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Article

Development and Validation of an Automated Video Tracking Model for Stabled Horses

Department of Anaesthesiology and Perioperative Intensive Care Medicine, Department for Companion Animals, Vetmeduni Vienna, 1210 Viena, Austria
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Animals 2020, 10(12), 2258; https://doi.org/10.3390/ani10122258
Received: 16 November 2020 / Revised: 25 November 2020 / Accepted: 27 November 2020 / Published: 30 November 2020
(This article belongs to the Special Issue Towards a better assessment of acute pain in equines)
Although there are some methods to detect pain in horses, because of bias and time-consumption, those methods are practically challenging. However, in recent years rapidly developed automated tracking methods have proven that computer-based behaviour monitoring is more reliable in many animal species. That is why in this study we aimed to investigate an automated video tracking model for horses in a clinical context. The findings will help to develop the automated detection of daily activity, to meet the ultimate objective of objectively assessing the pain and wellbeing of horses. An initial analysis of the obtained data offers the opportunity to construct an algorithm to track automatically behaviour patterns of horses.
Changes in behaviour are often caused by painful conditions. Therefore, the assessment of behaviour is important for the recognition of pain, but also for the assessment of quality of life. Automated detection of movement and the behaviour of a horse in the box stall should represent a significant advancement. In this study, videos of horses in an animal hospital were recorded using an action camera and a time-lapse mode. These videos were processed using the convolutional neural network Loopy for automated prediction of body parts. Development of the model was carried out in several steps, including annotation of the key points, training of the network to generate the model and checking the model for its accuracy. The key points nose, withers and tail are detected with a sensitivity of more than 80% and an error rate between 2 and 7%, depending on the key point. By means of a case study, the possibility of further analysis with the acquired data was investigated. The results will significantly improve the pain recognition of horses and will help to develop algorithms for the automated recognition of behaviour using machine learning. View Full-Text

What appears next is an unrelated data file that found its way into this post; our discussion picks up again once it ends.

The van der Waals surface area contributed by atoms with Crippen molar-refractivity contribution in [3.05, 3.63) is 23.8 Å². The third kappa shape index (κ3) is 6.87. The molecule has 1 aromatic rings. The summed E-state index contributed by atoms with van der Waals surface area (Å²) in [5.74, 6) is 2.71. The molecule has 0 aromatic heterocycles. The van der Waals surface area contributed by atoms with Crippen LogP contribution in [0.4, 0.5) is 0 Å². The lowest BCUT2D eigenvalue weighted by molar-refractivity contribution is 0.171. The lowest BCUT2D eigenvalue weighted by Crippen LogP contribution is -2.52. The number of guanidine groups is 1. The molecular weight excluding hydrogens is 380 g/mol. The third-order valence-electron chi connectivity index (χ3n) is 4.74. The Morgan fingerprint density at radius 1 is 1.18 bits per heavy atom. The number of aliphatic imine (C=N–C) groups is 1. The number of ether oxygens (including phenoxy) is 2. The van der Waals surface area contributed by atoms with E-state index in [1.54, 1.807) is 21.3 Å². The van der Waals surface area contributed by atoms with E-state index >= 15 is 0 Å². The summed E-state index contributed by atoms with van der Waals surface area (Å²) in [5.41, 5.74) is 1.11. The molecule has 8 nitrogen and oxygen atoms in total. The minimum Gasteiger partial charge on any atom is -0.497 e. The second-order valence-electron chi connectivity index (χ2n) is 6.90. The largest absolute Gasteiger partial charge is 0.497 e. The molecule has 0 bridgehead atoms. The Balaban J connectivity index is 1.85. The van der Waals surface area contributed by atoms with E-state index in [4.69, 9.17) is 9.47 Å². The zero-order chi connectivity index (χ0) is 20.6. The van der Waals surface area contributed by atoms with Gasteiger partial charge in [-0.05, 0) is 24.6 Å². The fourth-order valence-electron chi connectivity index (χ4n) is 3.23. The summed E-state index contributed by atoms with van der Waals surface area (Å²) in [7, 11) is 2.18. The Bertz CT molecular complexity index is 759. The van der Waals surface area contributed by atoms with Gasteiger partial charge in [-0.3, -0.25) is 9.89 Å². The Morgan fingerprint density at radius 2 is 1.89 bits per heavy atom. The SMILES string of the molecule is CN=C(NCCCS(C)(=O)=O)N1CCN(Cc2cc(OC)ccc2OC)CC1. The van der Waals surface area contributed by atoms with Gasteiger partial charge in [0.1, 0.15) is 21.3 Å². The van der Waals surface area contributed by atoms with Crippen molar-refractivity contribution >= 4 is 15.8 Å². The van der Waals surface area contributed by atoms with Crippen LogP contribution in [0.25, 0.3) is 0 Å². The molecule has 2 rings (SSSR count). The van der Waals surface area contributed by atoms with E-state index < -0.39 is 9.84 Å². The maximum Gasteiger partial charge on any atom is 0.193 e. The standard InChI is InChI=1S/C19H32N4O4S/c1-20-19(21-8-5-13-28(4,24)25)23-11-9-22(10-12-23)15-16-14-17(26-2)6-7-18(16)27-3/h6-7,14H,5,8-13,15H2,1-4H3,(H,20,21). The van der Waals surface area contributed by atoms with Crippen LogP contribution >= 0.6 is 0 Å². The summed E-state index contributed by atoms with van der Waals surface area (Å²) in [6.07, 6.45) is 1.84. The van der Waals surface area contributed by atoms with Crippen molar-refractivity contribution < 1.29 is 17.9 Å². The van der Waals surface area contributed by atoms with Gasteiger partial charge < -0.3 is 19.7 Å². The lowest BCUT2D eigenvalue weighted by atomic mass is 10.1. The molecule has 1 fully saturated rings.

Keywords: equine behaviour; image processing; automated video tracking; machine learning; pain assessment equine behaviour; image processing; automated video tracking; machine learning; pain assessment
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MDPI and ACS Style

Kil, N.; Ertelt, K.; Auer, U. Development and Validation of an Automated Video Tracking Model for Stabled Horses. Animals 2020, 10, 2258. https://doi.org/10.3390/ani10122258

AMA Style

Kil N, Ertelt K, Auer U. Development and Validation of an Automated Video Tracking Model for Stabled Horses. Animals. 2020; 10(12):2258. https://doi.org/10.3390/ani10122258

Chicago/Turabian Style

Kil, Nuray, Katrin Ertelt, and Ulrike Auer. 2020. "Development and Validation of an Automated Video Tracking Model for Stabled Horses" Animals 10, no. 12: 2258. https://doi.org/10.3390/ani10122258

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